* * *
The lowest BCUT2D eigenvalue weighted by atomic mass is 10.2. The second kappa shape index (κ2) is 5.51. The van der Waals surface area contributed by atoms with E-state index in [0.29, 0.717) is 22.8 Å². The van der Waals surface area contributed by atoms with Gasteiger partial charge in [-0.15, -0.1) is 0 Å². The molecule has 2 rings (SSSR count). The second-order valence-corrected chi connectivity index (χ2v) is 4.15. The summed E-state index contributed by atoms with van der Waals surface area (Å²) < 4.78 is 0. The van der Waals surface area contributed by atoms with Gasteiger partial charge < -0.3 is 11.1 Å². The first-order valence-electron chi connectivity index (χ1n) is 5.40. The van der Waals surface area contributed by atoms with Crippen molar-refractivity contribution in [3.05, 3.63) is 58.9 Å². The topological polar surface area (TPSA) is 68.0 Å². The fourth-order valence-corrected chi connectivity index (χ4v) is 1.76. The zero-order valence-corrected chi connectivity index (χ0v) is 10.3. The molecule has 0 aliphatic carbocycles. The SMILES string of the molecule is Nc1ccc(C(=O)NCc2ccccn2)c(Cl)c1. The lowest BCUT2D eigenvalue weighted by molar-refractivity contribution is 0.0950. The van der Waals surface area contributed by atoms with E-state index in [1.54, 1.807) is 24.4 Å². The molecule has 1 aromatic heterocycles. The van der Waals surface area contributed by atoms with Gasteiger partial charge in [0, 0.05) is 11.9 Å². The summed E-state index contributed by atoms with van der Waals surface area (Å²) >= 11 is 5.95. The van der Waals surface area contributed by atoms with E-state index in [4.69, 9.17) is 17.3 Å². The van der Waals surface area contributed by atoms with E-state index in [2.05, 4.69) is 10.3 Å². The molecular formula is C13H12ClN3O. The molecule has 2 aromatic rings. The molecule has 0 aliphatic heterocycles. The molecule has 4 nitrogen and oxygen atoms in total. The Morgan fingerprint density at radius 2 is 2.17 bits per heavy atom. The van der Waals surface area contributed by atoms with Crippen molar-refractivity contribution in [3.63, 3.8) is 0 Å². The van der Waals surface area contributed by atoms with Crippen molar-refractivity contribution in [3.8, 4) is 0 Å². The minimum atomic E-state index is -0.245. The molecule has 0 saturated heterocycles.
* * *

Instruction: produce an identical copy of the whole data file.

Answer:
The lowest BCUT2D eigenvalue weighted by atomic mass is 10.2. The second kappa shape index (κ2) is 5.51. The van der Waals surface area contributed by atoms with E-state index in [0.29, 0.717) is 22.8 Å². The van der Waals surface area contributed by atoms with Gasteiger partial charge in [-0.15, -0.1) is 0 Å². The molecule has 2 rings (SSSR count). The second-order valence-corrected chi connectivity index (χ2v) is 4.15. The summed E-state index contributed by atoms with van der Waals surface area (Å²) < 4.78 is 0. The van der Waals surface area contributed by atoms with Gasteiger partial charge < -0.3 is 11.1 Å². The first-order valence-electron chi connectivity index (χ1n) is 5.40. The van der Waals surface area contributed by atoms with Crippen molar-refractivity contribution in [3.05, 3.63) is 58.9 Å². The topological polar surface area (TPSA) is 68.0 Å². The fourth-order valence-corrected chi connectivity index (χ4v) is 1.76. The zero-order valence-corrected chi connectivity index (χ0v) is 10.3. The molecule has 0 aliphatic carbocycles. The SMILES string of the molecule is Nc1ccc(C(=O)NCc2ccccn2)c(Cl)c1. The lowest BCUT2D eigenvalue weighted by molar-refractivity contribution is 0.0950. The van der Waals surface area contributed by atoms with E-state index in [1.54, 1.807) is 24.4 Å². The molecule has 1 aromatic heterocycles. The van der Waals surface area contributed by atoms with Gasteiger partial charge in [0, 0.05) is 11.9 Å². The summed E-state index contributed by atoms with van der Waals surface area (Å²) >= 11 is 5.95. The van der Waals surface area contributed by atoms with E-state index in [4.69, 9.17) is 17.3 Å². The van der Waals surface area contributed by atoms with E-state index in [2.05, 4.69) is 10.3 Å². The molecular formula is C13H12ClN3O. The molecule has 2 aromatic rings. The molecule has 0 aliphatic heterocycles. The molecule has 4 nitrogen and oxygen atoms in total. The Morgan fingerprint density at radius 2 is 2.17 bits per heavy atom. The van der Waals surface area contributed by atoms with Crippen molar-refractivity contribution in [3.63, 3.8) is 0 Å². The van der Waals surface area contributed by atoms with Crippen molar-refractivity contribution in [3.8, 4) is 0 Å². The minimum atomic E-state index is -0.245. The molecule has 0 saturated heterocycles.